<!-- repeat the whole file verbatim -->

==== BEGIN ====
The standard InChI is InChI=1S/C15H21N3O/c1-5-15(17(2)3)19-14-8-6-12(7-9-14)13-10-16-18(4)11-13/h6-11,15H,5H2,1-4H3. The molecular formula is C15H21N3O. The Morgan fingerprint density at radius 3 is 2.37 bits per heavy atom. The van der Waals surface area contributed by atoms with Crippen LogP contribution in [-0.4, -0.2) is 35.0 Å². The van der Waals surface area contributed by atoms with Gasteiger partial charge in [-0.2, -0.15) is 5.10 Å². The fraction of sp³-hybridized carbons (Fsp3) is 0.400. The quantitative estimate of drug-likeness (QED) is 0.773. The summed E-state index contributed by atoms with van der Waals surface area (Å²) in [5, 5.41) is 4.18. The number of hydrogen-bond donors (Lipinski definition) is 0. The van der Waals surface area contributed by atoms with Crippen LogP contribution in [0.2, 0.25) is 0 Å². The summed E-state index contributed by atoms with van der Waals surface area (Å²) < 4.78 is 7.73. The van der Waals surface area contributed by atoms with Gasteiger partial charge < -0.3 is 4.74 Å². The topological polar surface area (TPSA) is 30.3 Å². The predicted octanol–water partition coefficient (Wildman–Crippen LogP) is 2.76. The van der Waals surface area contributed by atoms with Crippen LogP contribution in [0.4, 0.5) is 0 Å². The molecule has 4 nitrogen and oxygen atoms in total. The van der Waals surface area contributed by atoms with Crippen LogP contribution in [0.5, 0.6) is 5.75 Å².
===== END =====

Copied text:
The standard InChI is InChI=1S/C15H21N3O/c1-5-15(17(2)3)19-14-8-6-12(7-9-14)13-10-16-18(4)11-13/h6-11,15H,5H2,1-4H3. The molecular formula is C15H21N3O. The Morgan fingerprint density at radius 3 is 2.37 bits per heavy atom. The van der Waals surface area contributed by atoms with Crippen LogP contribution in [-0.4, -0.2) is 35.0 Å². The van der Waals surface area contributed by atoms with Gasteiger partial charge in [-0.2, -0.15) is 5.10 Å². The fraction of sp³-hybridized carbons (Fsp3) is 0.400. The quantitative estimate of drug-likeness (QED) is 0.773. The summed E-state index contributed by atoms with van der Waals surface area (Å²) in [5, 5.41) is 4.18. The number of hydrogen-bond donors (Lipinski definition) is 0. The van der Waals surface area contributed by atoms with Crippen LogP contribution in [0.2, 0.25) is 0 Å². The summed E-state index contributed by atoms with van der Waals surface area (Å²) < 4.78 is 7.73. The van der Waals surface area contributed by atoms with Gasteiger partial charge < -0.3 is 4.74 Å². The topological polar surface area (TPSA) is 30.3 Å². The predicted octanol–water partition coefficient (Wildman–Crippen LogP) is 2.76. The van der Waals surface area contributed by atoms with Crippen LogP contribution in [0.4, 0.5) is 0 Å². The molecule has 4 nitrogen and oxygen atoms in total. The van der Waals surface area contributed by atoms with Crippen LogP contribution in [0.5, 0.6) is 5.75 Å².